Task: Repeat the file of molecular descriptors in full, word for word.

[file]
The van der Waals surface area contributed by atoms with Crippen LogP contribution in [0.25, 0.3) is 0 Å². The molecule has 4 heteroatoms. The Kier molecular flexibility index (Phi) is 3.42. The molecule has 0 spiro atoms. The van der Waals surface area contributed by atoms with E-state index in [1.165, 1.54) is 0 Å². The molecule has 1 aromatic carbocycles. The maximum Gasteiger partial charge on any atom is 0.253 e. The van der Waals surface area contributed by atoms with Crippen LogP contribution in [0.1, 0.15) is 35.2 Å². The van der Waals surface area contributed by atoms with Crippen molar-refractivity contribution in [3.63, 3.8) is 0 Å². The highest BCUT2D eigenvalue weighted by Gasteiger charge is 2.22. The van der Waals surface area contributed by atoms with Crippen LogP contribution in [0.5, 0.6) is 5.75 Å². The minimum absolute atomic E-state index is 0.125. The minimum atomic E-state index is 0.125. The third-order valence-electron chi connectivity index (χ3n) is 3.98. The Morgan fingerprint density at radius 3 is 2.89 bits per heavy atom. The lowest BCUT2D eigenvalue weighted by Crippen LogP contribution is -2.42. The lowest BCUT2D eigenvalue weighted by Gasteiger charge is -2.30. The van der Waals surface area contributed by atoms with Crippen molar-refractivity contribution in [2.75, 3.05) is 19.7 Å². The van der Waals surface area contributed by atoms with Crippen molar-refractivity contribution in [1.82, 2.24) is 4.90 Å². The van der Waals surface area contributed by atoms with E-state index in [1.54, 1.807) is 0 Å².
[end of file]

The van der Waals surface area contributed by atoms with Crippen LogP contribution in [0.25, 0.3) is 0 Å². The molecule has 4 heteroatoms. The Kier molecular flexibility index (Phi) is 3.42. The molecule has 0 spiro atoms. The van der Waals surface area contributed by atoms with E-state index in [1.165, 1.54) is 0 Å². The molecule has 1 aromatic carbocycles. The maximum Gasteiger partial charge on any atom is 0.253 e. The van der Waals surface area contributed by atoms with Crippen LogP contribution in [0.1, 0.15) is 35.2 Å². The van der Waals surface area contributed by atoms with Crippen molar-refractivity contribution in [3.63, 3.8) is 0 Å². The highest BCUT2D eigenvalue weighted by Gasteiger charge is 2.22. The van der Waals surface area contributed by atoms with Crippen LogP contribution in [0.5, 0.6) is 5.75 Å². The minimum absolute atomic E-state index is 0.125. The minimum atomic E-state index is 0.125. The third-order valence-electron chi connectivity index (χ3n) is 3.98. The Morgan fingerprint density at radius 3 is 2.89 bits per heavy atom. The lowest BCUT2D eigenvalue weighted by Crippen LogP contribution is -2.42. The lowest BCUT2D eigenvalue weighted by Gasteiger charge is -2.30. The van der Waals surface area contributed by atoms with Crippen molar-refractivity contribution in [2.75, 3.05) is 19.7 Å². The van der Waals surface area contributed by atoms with Crippen molar-refractivity contribution in [1.82, 2.24) is 4.90 Å². The van der Waals surface area contributed by atoms with E-state index in [1.54, 1.807) is 0 Å².